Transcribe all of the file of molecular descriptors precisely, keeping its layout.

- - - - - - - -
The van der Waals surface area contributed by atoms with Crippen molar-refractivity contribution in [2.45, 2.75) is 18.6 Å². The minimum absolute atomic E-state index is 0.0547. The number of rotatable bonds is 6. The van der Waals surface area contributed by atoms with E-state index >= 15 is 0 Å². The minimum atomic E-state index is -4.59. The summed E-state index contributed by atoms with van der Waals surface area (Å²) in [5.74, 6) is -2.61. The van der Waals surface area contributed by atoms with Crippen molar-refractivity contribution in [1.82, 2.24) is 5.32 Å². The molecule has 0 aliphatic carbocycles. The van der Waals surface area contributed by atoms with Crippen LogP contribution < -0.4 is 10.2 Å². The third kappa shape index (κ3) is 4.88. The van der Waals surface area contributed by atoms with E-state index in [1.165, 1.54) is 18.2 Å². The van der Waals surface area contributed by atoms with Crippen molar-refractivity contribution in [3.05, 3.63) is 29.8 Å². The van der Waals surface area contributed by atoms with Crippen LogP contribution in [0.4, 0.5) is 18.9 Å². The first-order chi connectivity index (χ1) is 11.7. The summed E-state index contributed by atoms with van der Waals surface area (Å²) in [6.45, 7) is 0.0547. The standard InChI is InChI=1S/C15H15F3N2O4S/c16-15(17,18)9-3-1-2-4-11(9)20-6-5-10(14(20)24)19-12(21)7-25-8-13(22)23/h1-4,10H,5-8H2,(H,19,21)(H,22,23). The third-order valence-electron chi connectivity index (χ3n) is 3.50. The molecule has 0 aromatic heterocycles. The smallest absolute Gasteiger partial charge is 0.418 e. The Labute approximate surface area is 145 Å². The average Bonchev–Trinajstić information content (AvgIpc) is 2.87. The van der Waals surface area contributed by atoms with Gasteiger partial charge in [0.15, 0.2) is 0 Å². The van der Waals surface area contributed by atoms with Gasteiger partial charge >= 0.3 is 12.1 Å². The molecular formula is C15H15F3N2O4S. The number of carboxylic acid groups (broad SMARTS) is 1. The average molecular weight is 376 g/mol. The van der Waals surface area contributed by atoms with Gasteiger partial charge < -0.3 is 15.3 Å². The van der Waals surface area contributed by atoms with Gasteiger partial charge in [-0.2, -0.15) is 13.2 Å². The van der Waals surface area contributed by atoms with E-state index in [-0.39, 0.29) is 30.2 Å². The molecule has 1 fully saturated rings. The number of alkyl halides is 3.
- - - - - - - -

The van der Waals surface area contributed by atoms with Crippen molar-refractivity contribution in [2.45, 2.75) is 18.6 Å². The minimum absolute atomic E-state index is 0.0547. The number of rotatable bonds is 6. The van der Waals surface area contributed by atoms with E-state index >= 15 is 0 Å². The minimum atomic E-state index is -4.59. The summed E-state index contributed by atoms with van der Waals surface area (Å²) in [5.74, 6) is -2.61. The van der Waals surface area contributed by atoms with Crippen molar-refractivity contribution in [1.82, 2.24) is 5.32 Å². The molecule has 0 aliphatic carbocycles. The van der Waals surface area contributed by atoms with Crippen LogP contribution < -0.4 is 10.2 Å². The third kappa shape index (κ3) is 4.88. The van der Waals surface area contributed by atoms with E-state index in [1.165, 1.54) is 18.2 Å². The van der Waals surface area contributed by atoms with Crippen molar-refractivity contribution in [3.05, 3.63) is 29.8 Å². The van der Waals surface area contributed by atoms with Crippen LogP contribution in [0.4, 0.5) is 18.9 Å². The first-order chi connectivity index (χ1) is 11.7. The summed E-state index contributed by atoms with van der Waals surface area (Å²) in [6.45, 7) is 0.0547. The standard InChI is InChI=1S/C15H15F3N2O4S/c16-15(17,18)9-3-1-2-4-11(9)20-6-5-10(14(20)24)19-12(21)7-25-8-13(22)23/h1-4,10H,5-8H2,(H,19,21)(H,22,23). The third-order valence-electron chi connectivity index (χ3n) is 3.50. The molecule has 0 aromatic heterocycles. The smallest absolute Gasteiger partial charge is 0.418 e. The Labute approximate surface area is 145 Å². The average Bonchev–Trinajstić information content (AvgIpc) is 2.87. The van der Waals surface area contributed by atoms with Gasteiger partial charge in [0.15, 0.2) is 0 Å². The van der Waals surface area contributed by atoms with Gasteiger partial charge >= 0.3 is 12.1 Å². The molecular formula is C15H15F3N2O4S. The number of carboxylic acid groups (broad SMARTS) is 1. The average molecular weight is 376 g/mol. The van der Waals surface area contributed by atoms with Gasteiger partial charge < -0.3 is 15.3 Å². The van der Waals surface area contributed by atoms with Gasteiger partial charge in [-0.2, -0.15) is 13.2 Å². The van der Waals surface area contributed by atoms with E-state index in [-0.39, 0.29) is 30.2 Å². The molecule has 1 fully saturated rings. The number of alkyl halides is 3.